There is currently only one available form of Zubsolv, the brand-name version. Zubsolv does not come in a generic form.
Zubsolv is a sublingual tablet, which means it’s meant to be taken under the tongue.
To take Zubsolv, place one tablet under the tongue and let it fully dissolve before eating or drinking anything.
If your doctor has prescribed a second tablet, take them both at the same time by placing them on different sides under the tongue.
Zubsolv Vs. Suboxone
Both Zubsolv and Suboxone contain a combination of buprenorphine and naloxone.
Zubsolv was approved by the U.S. Food & Drug Administration (FDA) because it was so similar to Suboxone.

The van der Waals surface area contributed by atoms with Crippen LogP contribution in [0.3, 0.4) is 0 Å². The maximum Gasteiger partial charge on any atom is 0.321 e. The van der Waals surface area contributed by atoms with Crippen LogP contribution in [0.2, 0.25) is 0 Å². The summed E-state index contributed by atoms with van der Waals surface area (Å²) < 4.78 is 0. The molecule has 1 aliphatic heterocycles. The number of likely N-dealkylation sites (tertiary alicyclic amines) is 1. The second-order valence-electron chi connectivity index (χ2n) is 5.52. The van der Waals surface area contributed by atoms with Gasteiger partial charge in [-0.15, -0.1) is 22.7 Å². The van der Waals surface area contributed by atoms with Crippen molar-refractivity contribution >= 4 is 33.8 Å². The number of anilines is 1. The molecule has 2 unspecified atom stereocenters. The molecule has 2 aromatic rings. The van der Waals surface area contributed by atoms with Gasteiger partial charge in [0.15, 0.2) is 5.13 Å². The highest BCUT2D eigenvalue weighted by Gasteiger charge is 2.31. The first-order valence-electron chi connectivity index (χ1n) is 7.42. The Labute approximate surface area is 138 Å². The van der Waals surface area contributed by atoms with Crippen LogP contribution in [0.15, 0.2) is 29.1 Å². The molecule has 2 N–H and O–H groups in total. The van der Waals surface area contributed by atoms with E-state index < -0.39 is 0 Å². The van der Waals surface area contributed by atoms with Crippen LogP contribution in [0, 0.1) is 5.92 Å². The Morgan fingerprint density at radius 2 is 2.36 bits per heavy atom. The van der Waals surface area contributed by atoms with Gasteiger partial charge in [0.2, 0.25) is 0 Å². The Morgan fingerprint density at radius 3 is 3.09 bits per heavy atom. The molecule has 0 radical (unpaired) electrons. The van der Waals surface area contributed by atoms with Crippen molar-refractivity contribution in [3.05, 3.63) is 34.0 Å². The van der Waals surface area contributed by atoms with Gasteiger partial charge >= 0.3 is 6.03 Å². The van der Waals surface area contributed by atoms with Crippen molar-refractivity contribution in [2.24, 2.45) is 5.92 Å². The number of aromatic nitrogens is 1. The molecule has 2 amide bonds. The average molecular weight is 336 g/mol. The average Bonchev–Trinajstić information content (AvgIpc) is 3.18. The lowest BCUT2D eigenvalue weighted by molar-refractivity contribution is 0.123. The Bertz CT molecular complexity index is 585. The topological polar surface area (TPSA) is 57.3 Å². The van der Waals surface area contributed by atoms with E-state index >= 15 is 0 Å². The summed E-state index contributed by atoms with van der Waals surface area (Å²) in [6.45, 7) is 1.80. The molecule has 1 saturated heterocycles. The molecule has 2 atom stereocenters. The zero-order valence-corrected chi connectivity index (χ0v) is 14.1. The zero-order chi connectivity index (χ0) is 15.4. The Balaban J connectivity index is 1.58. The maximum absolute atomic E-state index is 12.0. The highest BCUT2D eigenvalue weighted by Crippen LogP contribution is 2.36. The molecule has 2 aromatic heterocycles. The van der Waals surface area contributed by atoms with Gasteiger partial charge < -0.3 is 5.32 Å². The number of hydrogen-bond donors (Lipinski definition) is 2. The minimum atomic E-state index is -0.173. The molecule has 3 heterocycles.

While both medications contain the same ingredients, Suboxone comes in a sublingual film or strip, and Zubsolv only comes in a tablet form.
Zubsolv and Suboxone have different doses for treating opioid dependence. Currently, there is a wider range of doses offered with Zubsolv.
Doses offered for Zubsolv:
- 0.7 mg of buprenorphine and 0.18 mg of naloxone
- 1.4 mg/0.36 mg
- 2.9 mg/ 0.71 mg
- 5.7 mg/ 1.4 mg
- 8.6 mg/ 2.1 mg
- 11.4 mg/ 2.9 mg
Doses offered for Suboxone:
- 2 mg/ 0.5 mg
- 4 mg/ 1 mg
- 8 mg/ 2 mg
- 12 mg/ 3 mg
Zubsolv Has A Higher Potency
There is greater bioavailability with Zubsolv, making it more potent than Suboxone.
This means it will likely take a smaller dose of Zubsolv to achieve the same results as a higher dose of Suboxone.
Generic Vs Brand Name Availability
Zubsolv does not come in a generic form, but Suboxone does. The generic name for Suboxone is buprenorphine and naloxone.
Zubsolv comes in six different dosage strengths ranging from 0.7 mg/ 0.18 mg of buprenorphine/naloxone to 11.4 mg/ 2.9 mg.